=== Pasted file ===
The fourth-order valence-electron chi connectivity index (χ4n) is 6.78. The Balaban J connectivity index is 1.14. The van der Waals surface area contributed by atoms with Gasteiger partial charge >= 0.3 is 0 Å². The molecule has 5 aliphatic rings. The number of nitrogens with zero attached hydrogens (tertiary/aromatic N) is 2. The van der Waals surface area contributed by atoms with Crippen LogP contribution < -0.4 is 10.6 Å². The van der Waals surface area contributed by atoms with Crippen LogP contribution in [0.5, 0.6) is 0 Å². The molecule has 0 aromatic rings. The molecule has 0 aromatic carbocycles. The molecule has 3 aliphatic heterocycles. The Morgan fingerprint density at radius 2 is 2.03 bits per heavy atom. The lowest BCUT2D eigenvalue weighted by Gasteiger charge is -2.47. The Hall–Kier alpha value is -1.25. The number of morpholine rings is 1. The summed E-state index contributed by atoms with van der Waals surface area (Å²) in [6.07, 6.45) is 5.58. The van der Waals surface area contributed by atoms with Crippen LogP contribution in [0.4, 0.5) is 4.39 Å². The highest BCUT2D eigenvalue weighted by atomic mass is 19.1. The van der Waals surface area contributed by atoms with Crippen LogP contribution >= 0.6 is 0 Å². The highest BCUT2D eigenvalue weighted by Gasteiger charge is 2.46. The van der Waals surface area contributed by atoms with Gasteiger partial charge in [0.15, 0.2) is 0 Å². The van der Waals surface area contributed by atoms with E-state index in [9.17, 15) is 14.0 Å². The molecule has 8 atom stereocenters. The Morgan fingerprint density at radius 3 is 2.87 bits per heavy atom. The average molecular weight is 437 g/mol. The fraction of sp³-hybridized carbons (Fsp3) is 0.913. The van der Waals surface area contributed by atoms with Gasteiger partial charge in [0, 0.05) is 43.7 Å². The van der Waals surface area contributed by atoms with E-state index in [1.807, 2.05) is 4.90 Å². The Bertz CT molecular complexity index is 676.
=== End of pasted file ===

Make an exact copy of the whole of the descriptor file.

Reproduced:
The fourth-order valence-electron chi connectivity index (χ4n) is 6.78. The Balaban J connectivity index is 1.14. The van der Waals surface area contributed by atoms with Gasteiger partial charge >= 0.3 is 0 Å². The molecule has 5 aliphatic rings. The number of nitrogens with zero attached hydrogens (tertiary/aromatic N) is 2. The van der Waals surface area contributed by atoms with Crippen LogP contribution < -0.4 is 10.6 Å². The van der Waals surface area contributed by atoms with Crippen LogP contribution in [0.5, 0.6) is 0 Å². The molecule has 0 aromatic rings. The molecule has 0 aromatic carbocycles. The molecule has 3 aliphatic heterocycles. The Morgan fingerprint density at radius 2 is 2.03 bits per heavy atom. The lowest BCUT2D eigenvalue weighted by Gasteiger charge is -2.47. The Hall–Kier alpha value is -1.25. The number of morpholine rings is 1. The summed E-state index contributed by atoms with van der Waals surface area (Å²) in [6.07, 6.45) is 5.58. The van der Waals surface area contributed by atoms with Crippen LogP contribution in [0.4, 0.5) is 4.39 Å². The highest BCUT2D eigenvalue weighted by atomic mass is 19.1. The van der Waals surface area contributed by atoms with Crippen LogP contribution >= 0.6 is 0 Å². The highest BCUT2D eigenvalue weighted by Gasteiger charge is 2.46. The van der Waals surface area contributed by atoms with Gasteiger partial charge in [0.15, 0.2) is 0 Å². The van der Waals surface area contributed by atoms with E-state index in [9.17, 15) is 14.0 Å². The molecule has 8 atom stereocenters. The Morgan fingerprint density at radius 3 is 2.87 bits per heavy atom. The average molecular weight is 437 g/mol. The fraction of sp³-hybridized carbons (Fsp3) is 0.913. The van der Waals surface area contributed by atoms with Gasteiger partial charge in [0, 0.05) is 43.7 Å². The van der Waals surface area contributed by atoms with E-state index in [1.807, 2.05) is 4.90 Å². The Bertz CT molecular complexity index is 676.